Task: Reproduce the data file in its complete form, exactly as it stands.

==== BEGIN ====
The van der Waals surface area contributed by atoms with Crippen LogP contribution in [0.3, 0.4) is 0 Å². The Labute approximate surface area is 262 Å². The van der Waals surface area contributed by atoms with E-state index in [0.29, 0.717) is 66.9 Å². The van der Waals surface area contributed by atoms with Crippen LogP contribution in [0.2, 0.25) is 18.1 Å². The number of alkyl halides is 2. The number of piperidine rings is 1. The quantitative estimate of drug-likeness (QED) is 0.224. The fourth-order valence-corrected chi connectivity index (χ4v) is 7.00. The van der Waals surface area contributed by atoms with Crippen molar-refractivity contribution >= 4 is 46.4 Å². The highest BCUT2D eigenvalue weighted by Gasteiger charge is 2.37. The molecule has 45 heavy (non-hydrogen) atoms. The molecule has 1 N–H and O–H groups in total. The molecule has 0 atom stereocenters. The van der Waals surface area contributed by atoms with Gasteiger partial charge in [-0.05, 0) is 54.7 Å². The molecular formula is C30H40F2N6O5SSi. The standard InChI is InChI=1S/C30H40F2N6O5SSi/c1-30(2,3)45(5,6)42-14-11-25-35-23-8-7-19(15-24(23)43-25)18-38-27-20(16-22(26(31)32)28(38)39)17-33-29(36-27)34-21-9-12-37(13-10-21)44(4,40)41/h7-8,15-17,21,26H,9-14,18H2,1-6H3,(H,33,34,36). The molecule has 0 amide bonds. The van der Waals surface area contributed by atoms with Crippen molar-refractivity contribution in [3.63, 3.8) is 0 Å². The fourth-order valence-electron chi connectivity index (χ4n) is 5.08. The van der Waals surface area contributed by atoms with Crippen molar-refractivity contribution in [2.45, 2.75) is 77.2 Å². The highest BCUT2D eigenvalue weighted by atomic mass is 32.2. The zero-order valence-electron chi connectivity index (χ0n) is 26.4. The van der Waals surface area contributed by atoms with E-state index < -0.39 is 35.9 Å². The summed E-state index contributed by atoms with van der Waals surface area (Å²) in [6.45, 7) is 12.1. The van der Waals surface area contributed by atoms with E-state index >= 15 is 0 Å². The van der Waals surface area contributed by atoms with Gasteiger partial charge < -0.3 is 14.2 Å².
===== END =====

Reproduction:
The van der Waals surface area contributed by atoms with Crippen LogP contribution in [0.3, 0.4) is 0 Å². The Labute approximate surface area is 262 Å². The van der Waals surface area contributed by atoms with E-state index in [0.29, 0.717) is 66.9 Å². The van der Waals surface area contributed by atoms with Crippen LogP contribution in [0.2, 0.25) is 18.1 Å². The number of alkyl halides is 2. The number of piperidine rings is 1. The quantitative estimate of drug-likeness (QED) is 0.224. The fourth-order valence-corrected chi connectivity index (χ4v) is 7.00. The van der Waals surface area contributed by atoms with Crippen molar-refractivity contribution >= 4 is 46.4 Å². The highest BCUT2D eigenvalue weighted by Gasteiger charge is 2.37. The molecule has 45 heavy (non-hydrogen) atoms. The molecule has 1 N–H and O–H groups in total. The molecule has 0 atom stereocenters. The van der Waals surface area contributed by atoms with Gasteiger partial charge in [-0.05, 0) is 54.7 Å². The molecular formula is C30H40F2N6O5SSi. The standard InChI is InChI=1S/C30H40F2N6O5SSi/c1-30(2,3)45(5,6)42-14-11-25-35-23-8-7-19(15-24(23)43-25)18-38-27-20(16-22(26(31)32)28(38)39)17-33-29(36-27)34-21-9-12-37(13-10-21)44(4,40)41/h7-8,15-17,21,26H,9-14,18H2,1-6H3,(H,33,34,36). The molecule has 0 amide bonds. The van der Waals surface area contributed by atoms with Crippen molar-refractivity contribution in [3.63, 3.8) is 0 Å². The fourth-order valence-electron chi connectivity index (χ4n) is 5.08. The van der Waals surface area contributed by atoms with Crippen molar-refractivity contribution in [2.45, 2.75) is 77.2 Å². The highest BCUT2D eigenvalue weighted by atomic mass is 32.2. The zero-order valence-electron chi connectivity index (χ0n) is 26.4. The van der Waals surface area contributed by atoms with E-state index < -0.39 is 35.9 Å². The summed E-state index contributed by atoms with van der Waals surface area (Å²) in [6.45, 7) is 12.1. The van der Waals surface area contributed by atoms with E-state index >= 15 is 0 Å². The van der Waals surface area contributed by atoms with Gasteiger partial charge < -0.3 is 14.2 Å².